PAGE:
From worth or wurth, from (etyl) .
Having a value of; proper to be exchanged for.
- My house now is worth double what I paid for it.
- Cleanliness is the virtue most worth having but one.
- I think you’ll find my proposal worth your attention.
, date=May 9
, author=Jonathan Wilson
, title=Europa League: Radamel Falcao's Atlético Madrid rout Athletic Bilbao
, work=the Guardian
, passage=Two years after their first European trophy, Atlético were well worth their second.}}
(obsolete, except in Scots) Valuable, worth while.
Making a fair equivalent of, repaying or compensating.
- This job is hardly worth the effort.
The modern adjectival senses of worth'' compare two noun phrases, prompting some sources to classify the word as a preposition. Most, however, list it an adjective, some with notes like "governing a noun with prepositional force." says, "the adjective ''worth requires what is most easily described as an object."
Joan Maling (1983) shows that worth is best analysed as a preposition rather than an adjective. CGEL (2002) analyzes it as an adjective.
* for what it's worth/FWIW
* more trouble than it's worth
* not worth a dime
* worth a try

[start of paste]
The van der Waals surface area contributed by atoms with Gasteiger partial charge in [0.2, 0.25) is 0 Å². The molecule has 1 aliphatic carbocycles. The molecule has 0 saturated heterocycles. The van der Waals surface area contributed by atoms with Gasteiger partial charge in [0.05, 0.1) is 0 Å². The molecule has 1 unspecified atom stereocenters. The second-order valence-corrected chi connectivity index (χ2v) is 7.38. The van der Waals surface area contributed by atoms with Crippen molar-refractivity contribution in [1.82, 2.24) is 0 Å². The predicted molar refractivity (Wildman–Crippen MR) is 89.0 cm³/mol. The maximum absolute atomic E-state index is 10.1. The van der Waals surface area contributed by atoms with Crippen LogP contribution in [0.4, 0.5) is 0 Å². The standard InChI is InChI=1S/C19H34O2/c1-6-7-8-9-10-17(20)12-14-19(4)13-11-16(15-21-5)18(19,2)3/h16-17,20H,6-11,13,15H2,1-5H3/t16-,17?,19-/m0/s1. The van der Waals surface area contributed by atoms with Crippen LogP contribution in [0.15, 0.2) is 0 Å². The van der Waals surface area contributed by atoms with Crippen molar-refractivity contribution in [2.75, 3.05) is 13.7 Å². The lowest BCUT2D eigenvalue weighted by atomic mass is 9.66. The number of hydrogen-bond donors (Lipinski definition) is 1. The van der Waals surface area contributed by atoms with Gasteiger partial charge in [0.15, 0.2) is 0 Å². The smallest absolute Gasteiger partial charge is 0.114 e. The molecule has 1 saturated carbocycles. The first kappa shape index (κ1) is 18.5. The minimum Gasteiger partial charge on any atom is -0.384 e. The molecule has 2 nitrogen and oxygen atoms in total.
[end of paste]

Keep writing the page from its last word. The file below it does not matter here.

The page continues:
* worth every penny
* worth it
* worth its weight in gold
* worth one's salt
* worth one's while
* worth the risk
- I’ll have a dollar's worth of candy, please.
(uncountable) Merit, excellence.
- They have proven their worths''' as individual fighting men and their '''worth as a unit.
- Our new director is a man whose worth is well acknowledged.
, date=September 7
, author=Phil McNulty
, title=Moldova 0-5 England
, work=BBC Sport
, passage=Manchester United's Tom Cleverley impressed on his first competitive start and Lampard demonstrated his continued worth
at international level in a performance that was little more than a stroll once England swiftly exerted their obvious authority.}}
* all one's life's worth
* a dime's worth
* comparable worth
* money's worth
* net worth
* tuppence worth/tuppenceworth
* two pennies' worth
From (etyl) (Norwegian verta, Swedish varda), Latin vertere.
(obsolete, except in set phrases) To be, become, betide.
* 1843 , , book 2, ch. 3, "Lndlord Edmund"
* 14th century , Pearl poet, Sir Gawain and the Green Knight
- For, adds our erudite Friend, the Saxon weorthan'' equivalent to the German ''werden'', means to grow, to become; traces of which old vocable are still found in the North-country dialects, as, ‘What is word of him?’ meaning ‘What is become of him?’ and the like. Nay we in modern English still say, ‘Woe worth the hour.’ ''[i.e. Woe befall the hour]
- Corsed worth cowarddyse and couetyse boþe! [i.e. Cursed be cowardice and covetousness both]
- Woe worth the man that crosses me.
* Joan Maling (1983),
Transitive Adjectives: A Case of Categorial Reanalysis, in F. Henry and B. Richards (eds.), Linguistic Categories: Auxiliaries and Related Puzzles , vol.1, pp. 253-289.
(uncountable) The state or quality of having value or merit.
(countable) The result or product of having value or merit.
(uncountable) The state or quality of being qualified or eligible.
(countable) The result or product of being qualified or eligible.